We sleep beautifully in the night, but at dawn the wind starts and by seven o’clock it is snowing. I put on my kletts and Michal and I jümar to yesterday’s high point in falling snow and light wind. From above the vertical crack we traverse 35 feet right. The wide crack demands bong-bongs, but I haven’t any and must improvise. My fingers keep freezing. Finally I get a good stance although powdery snow showers down on me from above. I belay Michal above me. A piton pulls out and he pendulums into emptiness. We fix the rope and rappel. Vlado has a hot drink for us at the hammock bivouac. An hour later we continue downward and by evening are in the cave. It pours rain on the last day of the year from the morning on and we descend to Base Camp. We spend New Year’s Eve in the company of good friends from Argentina and Italy.

On January 1 Vlado Petrík and I leave for the cave. The next morning we set off at four A.M. for the face, but we stop at the col since over Cerro Torre heavy clouds cover the sky. We return to the cave. At midday Michal and Zdeno arrive, not seeing the clouds in the west and thinking that we are on the face. In spite of the bad weather, Michal rightly decides to make the attempt. In the afternoon the weather clears. By evening we are in the bivouac where we slept during our last attempt. At six A.M. Vlado and I set off and in an hour are at our high point. Vlado takes the lead. He puts his boots in the pack and dons his kletts. I will haul his pack. Vlado fixes another two pitches. After several more rope-lengths we traverse right to miss a huge overhang. To secure our return, we have to fix a rope. Michal and Zdeno quickly climb up to us. We are working well together. Finally at six P.M. we reach the American route. The western face is climbed! We congratulate each other and prepare a drink on the ledges.

Above us there is a huge comer. Michal and Zdeno take the lead. There are pitons everywhere, each heading in a different direction. A lot of pegs with slings show us that the way back is hard going. We climb another three rope-lengths and then rappel back to the shelves to prepare the bivouac. During the night a strong wind starts to blow.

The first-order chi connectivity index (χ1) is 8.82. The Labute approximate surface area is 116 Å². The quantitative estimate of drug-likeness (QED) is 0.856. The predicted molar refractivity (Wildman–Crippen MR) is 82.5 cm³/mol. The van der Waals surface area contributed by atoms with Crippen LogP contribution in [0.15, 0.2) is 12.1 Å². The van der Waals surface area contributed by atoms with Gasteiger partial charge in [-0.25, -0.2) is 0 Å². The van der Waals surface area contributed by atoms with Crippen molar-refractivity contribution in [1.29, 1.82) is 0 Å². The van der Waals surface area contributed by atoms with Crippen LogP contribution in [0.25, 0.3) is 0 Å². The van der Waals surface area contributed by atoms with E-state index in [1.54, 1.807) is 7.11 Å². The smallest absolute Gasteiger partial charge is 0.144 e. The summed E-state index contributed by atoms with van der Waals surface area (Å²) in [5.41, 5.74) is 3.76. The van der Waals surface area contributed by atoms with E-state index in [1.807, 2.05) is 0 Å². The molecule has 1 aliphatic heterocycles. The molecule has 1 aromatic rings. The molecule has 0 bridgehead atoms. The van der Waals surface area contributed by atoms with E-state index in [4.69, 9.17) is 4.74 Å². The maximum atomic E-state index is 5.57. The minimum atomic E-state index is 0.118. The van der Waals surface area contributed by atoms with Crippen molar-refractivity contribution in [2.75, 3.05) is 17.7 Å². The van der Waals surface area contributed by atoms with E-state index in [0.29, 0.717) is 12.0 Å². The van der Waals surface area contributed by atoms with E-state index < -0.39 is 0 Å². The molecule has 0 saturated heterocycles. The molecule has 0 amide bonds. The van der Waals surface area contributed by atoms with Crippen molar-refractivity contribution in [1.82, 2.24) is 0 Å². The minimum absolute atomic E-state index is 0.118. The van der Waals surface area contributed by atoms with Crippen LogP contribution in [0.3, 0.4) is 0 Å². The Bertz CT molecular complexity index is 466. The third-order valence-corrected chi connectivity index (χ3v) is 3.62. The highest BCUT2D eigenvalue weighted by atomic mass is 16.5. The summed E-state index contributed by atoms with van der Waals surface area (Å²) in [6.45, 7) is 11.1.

The morning is frosty but it is not snowing. There is still a strong wind and in the distance we can see the first clouds. Despite this, we decide to climb and I lead off. Already in the first pitch the fingers of my right hand get numb and stiff and I feel faint. Having climbed to the stance, I fix the rope and I feel terrible pain in my fingers. The wind strengthens. Vlado wants to take the lead, but the pain in my fingers subsides a little and so I climb on, finding the next rope-length not difficult. The chimney branches and I take the right fork. I like chimneys and I forget about my fingers. As Vlado removes pitons, the increasing wind catches one and wafts it fifteen feet up the crag. It is incredible how strong the wind can be!

A crash is heard. The rope has dislodged a rock which flies straight for Michal and Zdeno. It falls on a snow shelf above them, bounces and strikes Zdeno full force on the leg. He dangles in space, but the rope holds. We rappel to them. Zdeno is groaning. Rappelling with badly injured Zdeno takes until the evening. It is dark when Zdeno limps into the cave below the face. His swollen leg won’t bend at the knee. The next day it took all day to descend to Base Camp. The situation is desperate. Milan is sick, Zdeno hurt; the weather is miserable and we must leave for home on January 18 at the latest.